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United States Department of Agriculture

Agricultural Research Service

Research Project: ENHANCEMENT OF THE QUALITY AND MICROBIAL STABILITY OF FRESH FRUITS AND VEGETABLES WITH EDIBLE COATINGS AND OTHER SURFACE TREATMENTS

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Title: Incidence of chilling injury in fresh-cut 'Kent' mangoes

Authors
item Dea, Sharon - UNIV OF FLORIDA
item Brecht, Jeffrey - UNIV OF FLORIDA
item Nunes, Maria C - UNIV OF FLORIDA
item Baldwin, Elizabeth

Submitted to: American Society of Horticulture Science Meeting
Publication Type: Abstract Only
Publication Acceptance Date: March 10, 2008
Publication Date: July 21, 2008
Citation: Dea, S., Brecht, J.K., Nunes, M.N., Baldwin, E.A. 2008. Incidence of chilling injury in fresh-cut 'Kent' mangoes. HortScience. 43:1148

Technical Abstract: The preferred storage temperature for fresh-cut fruits in terms of visual quality retention is around 5 °C, which is considered to be a chilling temperature for chilling sensitive tropical fruits like mango (Mangifera indica L.). Changes in visual and compositional quality factors, aroma volatile production, respiration rate, and electrolyte leakage were evaluated in whole and fresh cut ‘Kent’ mangoes stored for 10 days at chilling (5 °C) and non-chilling (12 °C) temperatures. The experiment was repeated twice during two Florida mango seasons from two different sources; tissue firmness was measured in the second experiment only. Whole fruit (control) were stored along with the fresh-cut mango slices and processed as such on the days of analysis. Soluble solids content and aroma volatile production (based on the quantification of 16 aroma volatiles) did not differ among whole fruit and fresh-cut slices stored at chilling or non-chilling temperatures for both experiments, with the exception of ethanol, which was higher in whole fruit and slices stored at 12°C. Visual quality degradation was faster at 12 °C than at 5 °C, limiting the shelf life to between 3 and 4 days at 12 °C vs. 5 to 6 days at 5 °C. The respiration rate, pH, and total ascorbic acid were highe r in the fruit stored at 12 °C, while titrable acidity was higher at 5°C. Electrolyte leakage was higher in fresh-cut slices than in whole fruit, but no conclusion could be made as to the effect of storage temperature. It is unclear whether the storage period at 5 °C was sufficiently long to cause chilling (CI) in fresh-cut mango slices since no visual CI symptoms developed in whole fruit. However, reduced ascorbic acid content and increased softening at 5 °C suggest that the fresh-cut slices did experience chilling stress.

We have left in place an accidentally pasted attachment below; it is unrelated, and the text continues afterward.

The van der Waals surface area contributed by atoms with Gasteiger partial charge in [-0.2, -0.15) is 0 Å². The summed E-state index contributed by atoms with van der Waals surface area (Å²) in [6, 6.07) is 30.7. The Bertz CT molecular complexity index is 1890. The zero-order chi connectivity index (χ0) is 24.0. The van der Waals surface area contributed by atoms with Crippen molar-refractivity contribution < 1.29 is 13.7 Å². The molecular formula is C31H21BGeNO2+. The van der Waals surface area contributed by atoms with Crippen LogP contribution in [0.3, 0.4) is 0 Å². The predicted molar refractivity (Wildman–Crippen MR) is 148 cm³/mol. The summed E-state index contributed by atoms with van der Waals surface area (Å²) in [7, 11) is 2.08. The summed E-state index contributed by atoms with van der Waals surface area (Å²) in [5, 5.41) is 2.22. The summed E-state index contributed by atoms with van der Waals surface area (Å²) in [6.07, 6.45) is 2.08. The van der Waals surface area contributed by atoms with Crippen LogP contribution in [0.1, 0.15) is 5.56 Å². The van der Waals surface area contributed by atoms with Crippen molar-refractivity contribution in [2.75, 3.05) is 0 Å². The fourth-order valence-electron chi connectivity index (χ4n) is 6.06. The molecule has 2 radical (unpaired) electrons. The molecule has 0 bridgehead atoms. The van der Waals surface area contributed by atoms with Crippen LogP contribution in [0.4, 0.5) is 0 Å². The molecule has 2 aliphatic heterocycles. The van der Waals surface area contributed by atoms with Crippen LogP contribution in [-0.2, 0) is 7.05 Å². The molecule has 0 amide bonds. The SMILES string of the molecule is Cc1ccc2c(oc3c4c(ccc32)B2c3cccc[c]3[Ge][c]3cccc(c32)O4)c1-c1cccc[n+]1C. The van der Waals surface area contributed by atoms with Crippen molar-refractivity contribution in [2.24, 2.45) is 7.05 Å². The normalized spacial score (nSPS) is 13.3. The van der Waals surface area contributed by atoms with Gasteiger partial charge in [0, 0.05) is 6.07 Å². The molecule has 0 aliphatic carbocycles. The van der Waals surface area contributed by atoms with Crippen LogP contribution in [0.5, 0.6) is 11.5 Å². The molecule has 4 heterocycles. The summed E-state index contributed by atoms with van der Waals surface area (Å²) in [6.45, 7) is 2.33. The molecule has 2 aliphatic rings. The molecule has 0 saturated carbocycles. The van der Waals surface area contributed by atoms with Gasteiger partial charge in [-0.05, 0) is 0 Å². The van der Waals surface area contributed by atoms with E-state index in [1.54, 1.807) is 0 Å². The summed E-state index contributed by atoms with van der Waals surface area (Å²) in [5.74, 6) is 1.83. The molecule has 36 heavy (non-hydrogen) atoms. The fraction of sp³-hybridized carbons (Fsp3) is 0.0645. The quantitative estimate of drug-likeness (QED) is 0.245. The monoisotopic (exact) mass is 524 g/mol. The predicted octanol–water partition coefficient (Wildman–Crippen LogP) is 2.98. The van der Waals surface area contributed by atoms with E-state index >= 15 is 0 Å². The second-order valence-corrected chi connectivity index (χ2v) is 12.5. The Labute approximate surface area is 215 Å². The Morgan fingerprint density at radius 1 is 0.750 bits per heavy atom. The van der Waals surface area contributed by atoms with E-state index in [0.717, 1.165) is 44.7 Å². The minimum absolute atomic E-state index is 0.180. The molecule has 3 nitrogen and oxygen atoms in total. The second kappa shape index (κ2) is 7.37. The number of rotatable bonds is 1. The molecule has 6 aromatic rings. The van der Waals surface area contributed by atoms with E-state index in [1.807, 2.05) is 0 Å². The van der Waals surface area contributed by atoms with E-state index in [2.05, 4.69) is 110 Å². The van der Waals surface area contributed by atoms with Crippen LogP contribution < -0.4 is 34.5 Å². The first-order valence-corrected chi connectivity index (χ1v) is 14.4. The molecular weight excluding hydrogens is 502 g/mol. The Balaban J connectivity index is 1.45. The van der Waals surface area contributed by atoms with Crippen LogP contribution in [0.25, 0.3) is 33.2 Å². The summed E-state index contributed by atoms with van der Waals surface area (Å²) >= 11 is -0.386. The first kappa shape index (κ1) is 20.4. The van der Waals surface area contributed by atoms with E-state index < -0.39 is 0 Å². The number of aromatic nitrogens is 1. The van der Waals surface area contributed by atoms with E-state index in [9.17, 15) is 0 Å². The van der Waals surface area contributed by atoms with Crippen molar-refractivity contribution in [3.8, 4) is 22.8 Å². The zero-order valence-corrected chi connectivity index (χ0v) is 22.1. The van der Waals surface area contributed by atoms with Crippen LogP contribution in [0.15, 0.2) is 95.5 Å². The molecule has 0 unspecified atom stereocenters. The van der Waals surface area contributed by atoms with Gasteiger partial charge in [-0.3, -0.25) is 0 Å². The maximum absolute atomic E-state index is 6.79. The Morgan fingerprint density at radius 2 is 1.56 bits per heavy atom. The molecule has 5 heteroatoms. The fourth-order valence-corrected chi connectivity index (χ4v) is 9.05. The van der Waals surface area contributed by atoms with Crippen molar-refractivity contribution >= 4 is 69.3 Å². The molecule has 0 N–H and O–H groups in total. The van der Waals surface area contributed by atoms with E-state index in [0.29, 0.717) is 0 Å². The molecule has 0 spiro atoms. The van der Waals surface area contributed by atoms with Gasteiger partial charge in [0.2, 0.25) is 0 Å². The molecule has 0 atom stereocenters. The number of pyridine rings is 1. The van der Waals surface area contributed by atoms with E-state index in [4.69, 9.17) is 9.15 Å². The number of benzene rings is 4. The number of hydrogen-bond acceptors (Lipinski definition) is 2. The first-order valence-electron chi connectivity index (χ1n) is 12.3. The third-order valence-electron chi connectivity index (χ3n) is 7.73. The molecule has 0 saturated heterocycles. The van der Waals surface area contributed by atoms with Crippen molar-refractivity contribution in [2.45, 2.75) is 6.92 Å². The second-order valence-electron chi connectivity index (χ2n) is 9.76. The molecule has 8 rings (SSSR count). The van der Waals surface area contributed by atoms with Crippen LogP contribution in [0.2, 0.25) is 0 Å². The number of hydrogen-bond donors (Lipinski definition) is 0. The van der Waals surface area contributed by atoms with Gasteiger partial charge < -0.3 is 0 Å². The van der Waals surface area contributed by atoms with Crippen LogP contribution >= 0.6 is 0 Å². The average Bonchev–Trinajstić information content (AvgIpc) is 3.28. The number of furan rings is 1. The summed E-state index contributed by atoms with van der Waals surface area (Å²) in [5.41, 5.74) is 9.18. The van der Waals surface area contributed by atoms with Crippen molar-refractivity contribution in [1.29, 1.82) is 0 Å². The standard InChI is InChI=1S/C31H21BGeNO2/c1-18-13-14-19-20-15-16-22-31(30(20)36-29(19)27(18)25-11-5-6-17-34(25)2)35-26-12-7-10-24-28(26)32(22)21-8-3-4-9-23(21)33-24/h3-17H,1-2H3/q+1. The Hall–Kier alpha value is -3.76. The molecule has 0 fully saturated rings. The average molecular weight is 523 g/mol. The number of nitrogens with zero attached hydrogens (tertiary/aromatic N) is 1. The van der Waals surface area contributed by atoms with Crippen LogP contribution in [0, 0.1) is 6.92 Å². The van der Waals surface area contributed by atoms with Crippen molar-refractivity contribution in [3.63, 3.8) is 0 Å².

Last Modified: 4/18/2014
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